Arcadia boosts Wal-Mart presence

Sunday, October 8, 2006

SOUTHFIELD, Mich. - With six more Arcadia Home Medical Supply Centers opening in Wal-Mart locations, the store-within-a-store concept continues evolving, but reviews are mixed.

The company announced Sept. 26 it would open stores in Bradenton, Hialeah, Boynton Beach and Pompano Beach, Fla.; Midland, Texas; and Albuquerque, N.M.

There are currently 85 HMEs located in Wal-Mart Supercenters around the country, said concept mastermind Kim Mairs, president of Boston-based Companion Health Services, which launched the program in 2004. Providers can leverage the Wal-Mart name and retail muscle to pull in the big-box's customers.

"It's a new environment for them," said Mairs. "It is absolutely a different way of approaching the marketplace and consumer. It introduces (Wal-Mart shoppers) to products that they really had never even thought about."

But the model hasn't worked for everyone. Apria phased out its four locations last spring when the leases on its stores in Dallas, Albuquerque, N.M., Phoenix, Ariz., and Chattanooga, Tenn., expired.

"The results did not meet our expectations," said Lisa Getson, executive vice president of business development and clinical services for the Lake Forest, Calif.-based provider. "The requirements placed on providers in terms of the seven-day-a-week operating hours and high overhead costs contributed to less than desirable financial results."

Mairs declined to comment on financial arrangements, but said HME providers are happy with the program overall.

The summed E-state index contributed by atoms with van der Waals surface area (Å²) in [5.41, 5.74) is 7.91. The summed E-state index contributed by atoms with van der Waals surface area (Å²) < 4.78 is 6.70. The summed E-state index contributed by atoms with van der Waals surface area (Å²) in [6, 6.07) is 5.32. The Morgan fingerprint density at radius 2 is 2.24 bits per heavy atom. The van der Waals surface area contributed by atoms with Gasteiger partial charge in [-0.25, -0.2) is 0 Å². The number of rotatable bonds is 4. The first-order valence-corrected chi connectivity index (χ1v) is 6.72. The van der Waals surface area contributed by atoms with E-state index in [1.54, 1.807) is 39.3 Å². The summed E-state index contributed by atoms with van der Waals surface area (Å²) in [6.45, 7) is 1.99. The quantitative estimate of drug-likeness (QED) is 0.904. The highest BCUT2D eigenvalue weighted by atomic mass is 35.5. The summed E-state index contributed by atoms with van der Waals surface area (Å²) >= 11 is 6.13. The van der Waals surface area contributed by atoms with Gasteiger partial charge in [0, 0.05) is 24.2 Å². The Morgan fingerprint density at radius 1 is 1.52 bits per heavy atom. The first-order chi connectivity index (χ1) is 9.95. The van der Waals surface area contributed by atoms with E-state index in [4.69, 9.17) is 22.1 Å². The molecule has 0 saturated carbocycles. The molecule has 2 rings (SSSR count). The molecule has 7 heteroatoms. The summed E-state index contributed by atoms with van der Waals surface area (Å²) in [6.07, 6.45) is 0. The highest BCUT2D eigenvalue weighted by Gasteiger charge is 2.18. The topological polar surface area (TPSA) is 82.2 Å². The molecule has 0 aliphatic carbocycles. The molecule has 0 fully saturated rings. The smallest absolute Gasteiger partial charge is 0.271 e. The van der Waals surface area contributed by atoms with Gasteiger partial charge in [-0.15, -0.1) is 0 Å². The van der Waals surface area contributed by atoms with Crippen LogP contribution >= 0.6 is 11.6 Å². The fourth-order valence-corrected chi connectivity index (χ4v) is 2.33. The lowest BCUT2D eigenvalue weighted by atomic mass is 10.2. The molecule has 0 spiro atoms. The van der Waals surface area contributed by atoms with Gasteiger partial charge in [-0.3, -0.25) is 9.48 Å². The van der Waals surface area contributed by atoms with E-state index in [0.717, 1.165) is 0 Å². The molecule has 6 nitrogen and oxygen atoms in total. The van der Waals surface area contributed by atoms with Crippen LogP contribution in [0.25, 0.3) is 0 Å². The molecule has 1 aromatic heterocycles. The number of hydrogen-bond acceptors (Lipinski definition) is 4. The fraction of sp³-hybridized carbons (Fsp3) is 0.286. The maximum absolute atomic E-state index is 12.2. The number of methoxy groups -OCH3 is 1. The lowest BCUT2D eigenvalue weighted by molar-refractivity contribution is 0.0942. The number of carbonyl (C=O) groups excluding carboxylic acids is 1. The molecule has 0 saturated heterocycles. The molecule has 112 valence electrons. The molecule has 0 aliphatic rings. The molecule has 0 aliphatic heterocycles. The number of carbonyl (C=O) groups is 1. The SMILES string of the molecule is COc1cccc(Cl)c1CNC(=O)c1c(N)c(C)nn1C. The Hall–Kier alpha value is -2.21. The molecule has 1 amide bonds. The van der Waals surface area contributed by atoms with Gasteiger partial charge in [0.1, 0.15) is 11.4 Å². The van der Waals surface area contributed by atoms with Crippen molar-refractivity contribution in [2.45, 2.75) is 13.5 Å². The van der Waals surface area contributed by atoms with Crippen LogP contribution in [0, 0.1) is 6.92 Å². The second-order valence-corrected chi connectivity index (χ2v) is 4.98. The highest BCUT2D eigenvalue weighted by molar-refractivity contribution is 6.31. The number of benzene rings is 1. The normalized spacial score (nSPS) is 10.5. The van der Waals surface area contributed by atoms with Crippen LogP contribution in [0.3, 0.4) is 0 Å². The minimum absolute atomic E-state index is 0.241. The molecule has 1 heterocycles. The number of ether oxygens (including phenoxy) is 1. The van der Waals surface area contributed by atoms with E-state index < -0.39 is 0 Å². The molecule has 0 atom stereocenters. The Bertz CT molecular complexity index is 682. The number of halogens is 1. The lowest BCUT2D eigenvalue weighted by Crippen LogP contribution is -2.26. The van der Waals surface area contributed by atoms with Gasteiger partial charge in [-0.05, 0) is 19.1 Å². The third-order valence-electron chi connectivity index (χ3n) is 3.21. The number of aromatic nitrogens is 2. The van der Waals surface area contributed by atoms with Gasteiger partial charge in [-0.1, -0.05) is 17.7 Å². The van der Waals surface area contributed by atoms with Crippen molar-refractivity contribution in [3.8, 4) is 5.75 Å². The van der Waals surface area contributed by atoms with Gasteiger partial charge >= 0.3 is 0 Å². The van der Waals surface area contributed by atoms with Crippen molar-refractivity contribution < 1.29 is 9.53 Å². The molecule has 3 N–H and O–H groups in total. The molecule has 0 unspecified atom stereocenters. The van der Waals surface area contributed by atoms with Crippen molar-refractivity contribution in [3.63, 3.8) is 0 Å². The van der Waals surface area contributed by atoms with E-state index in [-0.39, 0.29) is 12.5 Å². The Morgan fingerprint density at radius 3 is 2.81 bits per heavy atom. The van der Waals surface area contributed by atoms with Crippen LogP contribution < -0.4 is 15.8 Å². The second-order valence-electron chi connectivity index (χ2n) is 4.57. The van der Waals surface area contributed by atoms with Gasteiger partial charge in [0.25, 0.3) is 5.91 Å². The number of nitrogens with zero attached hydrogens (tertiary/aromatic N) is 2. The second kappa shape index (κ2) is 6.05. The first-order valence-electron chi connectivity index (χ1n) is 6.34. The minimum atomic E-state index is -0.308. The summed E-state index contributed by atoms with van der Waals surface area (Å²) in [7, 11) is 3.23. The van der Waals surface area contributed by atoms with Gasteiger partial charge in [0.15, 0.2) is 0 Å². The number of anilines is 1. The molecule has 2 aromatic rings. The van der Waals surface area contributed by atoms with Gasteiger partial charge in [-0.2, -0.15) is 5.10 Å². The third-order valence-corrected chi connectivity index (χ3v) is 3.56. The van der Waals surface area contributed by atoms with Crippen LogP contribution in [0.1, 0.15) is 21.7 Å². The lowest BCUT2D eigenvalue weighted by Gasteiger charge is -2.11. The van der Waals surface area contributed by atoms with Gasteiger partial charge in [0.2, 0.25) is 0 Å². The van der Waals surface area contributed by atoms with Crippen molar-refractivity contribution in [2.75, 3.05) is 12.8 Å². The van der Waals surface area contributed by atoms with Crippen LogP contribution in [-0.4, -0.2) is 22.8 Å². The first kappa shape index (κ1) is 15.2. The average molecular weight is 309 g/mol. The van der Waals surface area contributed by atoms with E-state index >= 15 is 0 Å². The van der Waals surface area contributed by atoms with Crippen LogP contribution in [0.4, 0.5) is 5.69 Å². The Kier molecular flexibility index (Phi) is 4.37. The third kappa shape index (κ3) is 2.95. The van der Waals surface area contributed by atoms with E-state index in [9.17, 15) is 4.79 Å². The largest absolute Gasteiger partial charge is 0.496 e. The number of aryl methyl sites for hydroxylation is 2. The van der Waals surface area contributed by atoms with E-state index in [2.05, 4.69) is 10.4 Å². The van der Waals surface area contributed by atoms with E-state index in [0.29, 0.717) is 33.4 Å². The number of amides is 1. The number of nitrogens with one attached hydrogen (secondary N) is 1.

"It just wasn't Apria's model," said Mairs.

Robert Newell, vice president of American Medical Oxygen Sales in Valparaiso, Ind., said a lack of sales for higher-priced items like power wheelchairs and scooters contributed to lower-than-projected profit margins for its Wal-Mart venture. The company opened its first retail store in a Mishawaka Wal-Mart in June 2005 but got out when its lease ran out in June.

"We're disappointed we didn't make a go of it," said Newell. "But we will continue to offer retail HME as part of our product mix."

With supercenters attracting 150,000 to 200,000 shoppers each week, the foot traffic alone would seem to guarantee HME sales.

However, those customers don't necessarily fit the profile of the typical HME retail customer, said Jack Evans, president of Global Media in Malibu, Calif. He described the ideal shopper as an affluent baby boomer who doesn't mind spending money on brand items for themselves and their parents.

"Wal-Mart has phenomenal numbers," said Evans. "The problem is a very small number of those people are going to buy from an HME store."